The entirety of what we know about the first Thanksgiving comes only from two documents: a 1621 letter written by Edward Winslow and a letter written by William Bradford years after the event. Because of the scarcity of details, we have created an incredible legend of the first Thanksgiving.
In school, we learn about the day of thanks that the Pilgrims and native Indians shared to give thanks for the good harvest. We typically do not learn about the tensions between the two groups, the plague that killed all of the Patuxet people in 1619, or the captured natives who were sold as slaves.
What do we really know about this holiday?
- The first Thanksgiving was not the first day of thanksgiving. Other cultures had been celebrating and giving thanks to the gods or God for harvests, rain, and other “blessings.” In what is now the United States, thanksgivings had been celebrated in Texas, Virginia, and West Virginia well before the “first” one in Plymouth.
- Most of us enjoy a long weekend for Thanksgiving. That is fitting with the 1621 event; this feast of venison and wildfowl and vegetables lasted for three days sometime between September 21 and November 11.
- 90 Wampanoag attended the celebration, though historians do not know if they were specifically invited or initiated the feast. They do know that the natives brought at least five deer to the gathering and that days of thanksgiving were common in native life.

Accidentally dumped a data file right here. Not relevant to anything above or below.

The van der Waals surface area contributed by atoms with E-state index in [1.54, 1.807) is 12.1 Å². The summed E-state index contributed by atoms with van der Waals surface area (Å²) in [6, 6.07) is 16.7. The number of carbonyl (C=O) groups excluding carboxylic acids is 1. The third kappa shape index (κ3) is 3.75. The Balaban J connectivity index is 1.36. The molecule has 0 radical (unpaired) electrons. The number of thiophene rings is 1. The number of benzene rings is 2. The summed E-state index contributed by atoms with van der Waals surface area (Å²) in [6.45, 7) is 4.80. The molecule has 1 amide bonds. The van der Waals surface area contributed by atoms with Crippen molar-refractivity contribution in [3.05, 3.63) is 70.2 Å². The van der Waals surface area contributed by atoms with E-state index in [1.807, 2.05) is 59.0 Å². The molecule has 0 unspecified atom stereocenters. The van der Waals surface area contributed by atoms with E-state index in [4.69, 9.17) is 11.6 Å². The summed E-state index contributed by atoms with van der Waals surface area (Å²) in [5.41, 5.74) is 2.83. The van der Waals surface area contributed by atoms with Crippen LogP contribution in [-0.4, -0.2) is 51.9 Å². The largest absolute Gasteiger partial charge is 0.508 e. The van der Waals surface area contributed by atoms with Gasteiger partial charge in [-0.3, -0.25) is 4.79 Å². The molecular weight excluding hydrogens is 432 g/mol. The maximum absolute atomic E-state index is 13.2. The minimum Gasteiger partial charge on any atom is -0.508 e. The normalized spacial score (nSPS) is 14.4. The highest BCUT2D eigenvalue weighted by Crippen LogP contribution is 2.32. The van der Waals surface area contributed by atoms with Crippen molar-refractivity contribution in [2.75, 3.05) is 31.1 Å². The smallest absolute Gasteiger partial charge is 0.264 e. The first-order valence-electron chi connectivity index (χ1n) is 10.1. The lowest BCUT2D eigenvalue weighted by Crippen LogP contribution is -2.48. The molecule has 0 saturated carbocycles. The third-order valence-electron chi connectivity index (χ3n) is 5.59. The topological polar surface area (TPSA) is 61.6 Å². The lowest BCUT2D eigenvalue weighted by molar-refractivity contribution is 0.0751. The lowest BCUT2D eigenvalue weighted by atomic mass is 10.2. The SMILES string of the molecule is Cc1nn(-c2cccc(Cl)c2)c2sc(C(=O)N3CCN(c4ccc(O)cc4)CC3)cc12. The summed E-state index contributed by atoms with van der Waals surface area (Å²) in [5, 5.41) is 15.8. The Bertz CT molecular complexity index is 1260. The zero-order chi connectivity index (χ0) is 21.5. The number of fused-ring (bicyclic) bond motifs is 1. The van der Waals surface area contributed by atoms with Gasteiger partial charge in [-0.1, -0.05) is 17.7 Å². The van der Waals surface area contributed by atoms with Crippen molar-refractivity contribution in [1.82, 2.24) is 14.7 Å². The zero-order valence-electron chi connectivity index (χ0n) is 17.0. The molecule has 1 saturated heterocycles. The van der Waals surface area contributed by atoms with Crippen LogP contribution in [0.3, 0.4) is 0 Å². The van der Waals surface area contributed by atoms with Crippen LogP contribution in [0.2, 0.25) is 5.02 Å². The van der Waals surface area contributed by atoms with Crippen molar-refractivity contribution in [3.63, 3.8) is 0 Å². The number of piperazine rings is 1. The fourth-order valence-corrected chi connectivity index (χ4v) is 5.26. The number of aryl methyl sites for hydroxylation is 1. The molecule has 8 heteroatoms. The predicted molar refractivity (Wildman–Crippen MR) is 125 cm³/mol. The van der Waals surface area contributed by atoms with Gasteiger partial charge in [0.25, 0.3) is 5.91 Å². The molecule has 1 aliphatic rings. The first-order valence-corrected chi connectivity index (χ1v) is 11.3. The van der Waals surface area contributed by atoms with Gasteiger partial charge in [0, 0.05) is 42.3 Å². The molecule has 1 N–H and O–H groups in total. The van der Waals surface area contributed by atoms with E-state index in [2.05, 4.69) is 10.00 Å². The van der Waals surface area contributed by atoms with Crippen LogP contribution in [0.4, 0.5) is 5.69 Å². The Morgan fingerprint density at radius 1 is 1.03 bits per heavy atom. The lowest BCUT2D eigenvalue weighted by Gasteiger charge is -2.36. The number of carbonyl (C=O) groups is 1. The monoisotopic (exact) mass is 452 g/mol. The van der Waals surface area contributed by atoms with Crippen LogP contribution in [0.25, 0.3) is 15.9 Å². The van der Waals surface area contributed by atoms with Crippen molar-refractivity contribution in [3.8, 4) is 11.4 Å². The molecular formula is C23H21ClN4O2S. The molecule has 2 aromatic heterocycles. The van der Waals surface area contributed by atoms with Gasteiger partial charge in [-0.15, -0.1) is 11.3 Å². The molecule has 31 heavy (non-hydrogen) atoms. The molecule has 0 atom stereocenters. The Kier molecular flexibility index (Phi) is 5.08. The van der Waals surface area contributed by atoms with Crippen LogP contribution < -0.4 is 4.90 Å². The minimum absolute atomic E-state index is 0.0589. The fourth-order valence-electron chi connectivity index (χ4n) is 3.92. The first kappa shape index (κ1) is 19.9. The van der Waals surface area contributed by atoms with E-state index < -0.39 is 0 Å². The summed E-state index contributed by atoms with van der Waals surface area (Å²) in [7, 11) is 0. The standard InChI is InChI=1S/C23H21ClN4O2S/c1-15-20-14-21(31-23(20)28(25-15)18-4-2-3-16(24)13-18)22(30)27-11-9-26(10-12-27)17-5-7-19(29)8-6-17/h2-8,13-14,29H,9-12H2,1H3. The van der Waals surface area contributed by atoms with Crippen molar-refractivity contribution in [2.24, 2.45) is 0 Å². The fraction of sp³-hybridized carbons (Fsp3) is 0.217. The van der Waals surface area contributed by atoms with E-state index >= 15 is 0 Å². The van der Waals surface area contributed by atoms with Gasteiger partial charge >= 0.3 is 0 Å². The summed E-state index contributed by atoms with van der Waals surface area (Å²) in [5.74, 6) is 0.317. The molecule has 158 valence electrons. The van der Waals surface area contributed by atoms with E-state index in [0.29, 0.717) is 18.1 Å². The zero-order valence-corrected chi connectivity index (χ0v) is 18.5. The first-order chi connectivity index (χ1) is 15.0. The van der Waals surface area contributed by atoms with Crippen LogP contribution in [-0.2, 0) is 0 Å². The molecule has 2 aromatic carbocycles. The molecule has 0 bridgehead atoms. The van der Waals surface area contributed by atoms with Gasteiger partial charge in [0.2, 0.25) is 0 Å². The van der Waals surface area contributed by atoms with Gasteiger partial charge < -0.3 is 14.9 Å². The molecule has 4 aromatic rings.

- 52 Pilgrims were in attendance, most of whom were women and children. Half of the original Pilgrims died before the first Thanksgiving because of the harsh weather, lack of provisions, and illness. While life was certainly tough, starvation was not an issue for the Pilgrims in 1621. They were able to live off of seafood and game.
- Much of what we think about Pilgrims is not based on fact. They were not dour, humorless, stark people dressed in black and white. They were not all old men; in fact, most were young, and there were a great many women and children among the Pilgrims.
- Pilgrims did not celebrate Thanksgiving each year. The event in 1621 wasn’t repeated. When William Bradford’s letter was discovered, it brought renewed interest to the idea of a thanksgiving day. President Lincoln recognized Thanksgiving as an official holiday in 1863.
The holiday we celebrate now has evolved from this first humble feast. Today, we draw meaning from our idea of the first Thanksgiving and its legend. We gather with family and friends and take stock of our own good harvest; today that is not so much a good yield of corn, but a good job, a good family, a home, an education, or whatever it is for which we are thankful. We bring Thanksgiving gifts and celebrate with a big meal with family or friends. The Pilgrims have become somewhat of a decoration for our celebrations, but the history of the real first Thanksgiving is much more complex and interesting than we give it credit for.